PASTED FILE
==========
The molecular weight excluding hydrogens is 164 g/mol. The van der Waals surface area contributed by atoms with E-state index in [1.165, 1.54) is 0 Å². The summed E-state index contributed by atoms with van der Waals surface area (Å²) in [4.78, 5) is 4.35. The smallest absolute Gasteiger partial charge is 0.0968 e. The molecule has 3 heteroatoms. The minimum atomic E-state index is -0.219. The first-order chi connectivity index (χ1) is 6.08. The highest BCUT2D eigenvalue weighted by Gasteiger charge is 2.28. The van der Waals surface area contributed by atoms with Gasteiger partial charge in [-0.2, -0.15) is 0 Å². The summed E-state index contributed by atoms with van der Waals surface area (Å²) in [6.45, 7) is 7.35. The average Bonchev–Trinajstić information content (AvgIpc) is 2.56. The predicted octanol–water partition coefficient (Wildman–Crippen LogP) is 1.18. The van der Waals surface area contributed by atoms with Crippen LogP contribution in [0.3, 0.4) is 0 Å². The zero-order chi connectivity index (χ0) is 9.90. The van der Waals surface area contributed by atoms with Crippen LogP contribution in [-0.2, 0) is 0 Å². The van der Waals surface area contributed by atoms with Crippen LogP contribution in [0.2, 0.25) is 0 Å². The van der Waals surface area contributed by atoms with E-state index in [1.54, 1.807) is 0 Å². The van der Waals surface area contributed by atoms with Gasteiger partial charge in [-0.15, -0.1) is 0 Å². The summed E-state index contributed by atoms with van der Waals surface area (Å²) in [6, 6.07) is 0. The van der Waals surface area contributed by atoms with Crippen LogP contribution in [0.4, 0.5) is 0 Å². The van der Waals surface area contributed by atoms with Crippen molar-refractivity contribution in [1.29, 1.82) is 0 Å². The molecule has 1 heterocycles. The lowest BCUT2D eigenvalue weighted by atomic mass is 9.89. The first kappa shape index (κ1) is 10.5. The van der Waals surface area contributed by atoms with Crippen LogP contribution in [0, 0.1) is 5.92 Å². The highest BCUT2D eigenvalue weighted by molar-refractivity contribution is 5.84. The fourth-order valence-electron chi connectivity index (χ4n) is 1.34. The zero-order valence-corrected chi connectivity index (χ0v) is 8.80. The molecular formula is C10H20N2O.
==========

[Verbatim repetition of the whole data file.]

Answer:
The molecular weight excluding hydrogens is 164 g/mol. The van der Waals surface area contributed by atoms with E-state index in [1.165, 1.54) is 0 Å². The summed E-state index contributed by atoms with van der Waals surface area (Å²) in [4.78, 5) is 4.35. The smallest absolute Gasteiger partial charge is 0.0968 e. The molecule has 3 heteroatoms. The minimum atomic E-state index is -0.219. The first-order chi connectivity index (χ1) is 6.08. The highest BCUT2D eigenvalue weighted by Gasteiger charge is 2.28. The van der Waals surface area contributed by atoms with Gasteiger partial charge in [-0.2, -0.15) is 0 Å². The summed E-state index contributed by atoms with van der Waals surface area (Å²) in [6.45, 7) is 7.35. The average Bonchev–Trinajstić information content (AvgIpc) is 2.56. The predicted octanol–water partition coefficient (Wildman–Crippen LogP) is 1.18. The van der Waals surface area contributed by atoms with Crippen LogP contribution in [0.3, 0.4) is 0 Å². The zero-order chi connectivity index (χ0) is 9.90. The van der Waals surface area contributed by atoms with Crippen LogP contribution in [-0.2, 0) is 0 Å². The van der Waals surface area contributed by atoms with Crippen LogP contribution in [0.2, 0.25) is 0 Å². The van der Waals surface area contributed by atoms with E-state index in [1.54, 1.807) is 0 Å². The van der Waals surface area contributed by atoms with Gasteiger partial charge in [-0.15, -0.1) is 0 Å². The summed E-state index contributed by atoms with van der Waals surface area (Å²) in [6, 6.07) is 0. The van der Waals surface area contributed by atoms with Crippen LogP contribution in [0.4, 0.5) is 0 Å². The van der Waals surface area contributed by atoms with Crippen molar-refractivity contribution in [1.29, 1.82) is 0 Å². The molecule has 1 heterocycles. The lowest BCUT2D eigenvalue weighted by atomic mass is 9.89. The first kappa shape index (κ1) is 10.5. The van der Waals surface area contributed by atoms with Crippen LogP contribution in [0, 0.1) is 5.92 Å². The highest BCUT2D eigenvalue weighted by molar-refractivity contribution is 5.84. The fourth-order valence-electron chi connectivity index (χ4n) is 1.34. The zero-order valence-corrected chi connectivity index (χ0v) is 8.80. The molecular formula is C10H20N2O.